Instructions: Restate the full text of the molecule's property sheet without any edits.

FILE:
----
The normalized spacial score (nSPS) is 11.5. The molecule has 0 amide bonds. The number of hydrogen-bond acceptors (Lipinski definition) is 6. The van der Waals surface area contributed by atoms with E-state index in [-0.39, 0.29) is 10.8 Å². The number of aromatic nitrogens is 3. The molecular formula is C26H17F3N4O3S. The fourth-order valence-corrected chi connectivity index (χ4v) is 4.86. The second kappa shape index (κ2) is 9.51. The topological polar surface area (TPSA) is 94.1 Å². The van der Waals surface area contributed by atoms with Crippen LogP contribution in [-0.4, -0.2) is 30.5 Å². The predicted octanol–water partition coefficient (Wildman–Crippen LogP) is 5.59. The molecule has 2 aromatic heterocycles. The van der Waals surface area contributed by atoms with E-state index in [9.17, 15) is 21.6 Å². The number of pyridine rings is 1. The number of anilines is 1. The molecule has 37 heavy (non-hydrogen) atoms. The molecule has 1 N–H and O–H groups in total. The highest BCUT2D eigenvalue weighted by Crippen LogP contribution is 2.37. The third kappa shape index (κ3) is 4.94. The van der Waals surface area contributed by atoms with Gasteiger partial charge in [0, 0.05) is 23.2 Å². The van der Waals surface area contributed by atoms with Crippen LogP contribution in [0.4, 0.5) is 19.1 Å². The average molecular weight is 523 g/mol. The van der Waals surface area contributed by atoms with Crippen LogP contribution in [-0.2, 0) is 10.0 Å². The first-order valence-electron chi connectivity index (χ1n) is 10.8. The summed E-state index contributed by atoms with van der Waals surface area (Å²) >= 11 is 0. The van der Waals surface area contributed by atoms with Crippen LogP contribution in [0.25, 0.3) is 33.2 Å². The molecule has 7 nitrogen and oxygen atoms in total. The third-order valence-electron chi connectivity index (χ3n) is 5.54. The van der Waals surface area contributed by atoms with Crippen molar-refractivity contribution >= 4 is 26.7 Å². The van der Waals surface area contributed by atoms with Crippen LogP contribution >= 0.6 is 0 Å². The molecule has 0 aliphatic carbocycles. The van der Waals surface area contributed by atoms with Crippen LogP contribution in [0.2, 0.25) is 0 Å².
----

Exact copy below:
The normalized spacial score (nSPS) is 11.5. The molecule has 0 amide bonds. The number of hydrogen-bond acceptors (Lipinski definition) is 6. The van der Waals surface area contributed by atoms with E-state index in [-0.39, 0.29) is 10.8 Å². The number of aromatic nitrogens is 3. The molecular formula is C26H17F3N4O3S. The fourth-order valence-corrected chi connectivity index (χ4v) is 4.86. The second kappa shape index (κ2) is 9.51. The topological polar surface area (TPSA) is 94.1 Å². The van der Waals surface area contributed by atoms with Crippen LogP contribution in [-0.4, -0.2) is 30.5 Å². The predicted octanol–water partition coefficient (Wildman–Crippen LogP) is 5.59. The molecule has 2 aromatic heterocycles. The van der Waals surface area contributed by atoms with E-state index in [9.17, 15) is 21.6 Å². The number of pyridine rings is 1. The number of anilines is 1. The molecule has 37 heavy (non-hydrogen) atoms. The molecule has 1 N–H and O–H groups in total. The highest BCUT2D eigenvalue weighted by Crippen LogP contribution is 2.37. The third kappa shape index (κ3) is 4.94. The van der Waals surface area contributed by atoms with Gasteiger partial charge in [0, 0.05) is 23.2 Å². The van der Waals surface area contributed by atoms with Crippen LogP contribution in [0.4, 0.5) is 19.1 Å². The average molecular weight is 523 g/mol. The van der Waals surface area contributed by atoms with Crippen LogP contribution in [-0.2, 0) is 10.0 Å². The first-order valence-electron chi connectivity index (χ1n) is 10.8. The summed E-state index contributed by atoms with van der Waals surface area (Å²) >= 11 is 0. The van der Waals surface area contributed by atoms with Crippen LogP contribution in [0.25, 0.3) is 33.2 Å². The molecule has 7 nitrogen and oxygen atoms in total. The third-order valence-electron chi connectivity index (χ3n) is 5.54. The van der Waals surface area contributed by atoms with Crippen molar-refractivity contribution >= 4 is 26.7 Å². The van der Waals surface area contributed by atoms with Crippen LogP contribution >= 0.6 is 0 Å². The molecule has 0 aliphatic carbocycles. The van der Waals surface area contributed by atoms with Crippen LogP contribution in [0.2, 0.25) is 0 Å².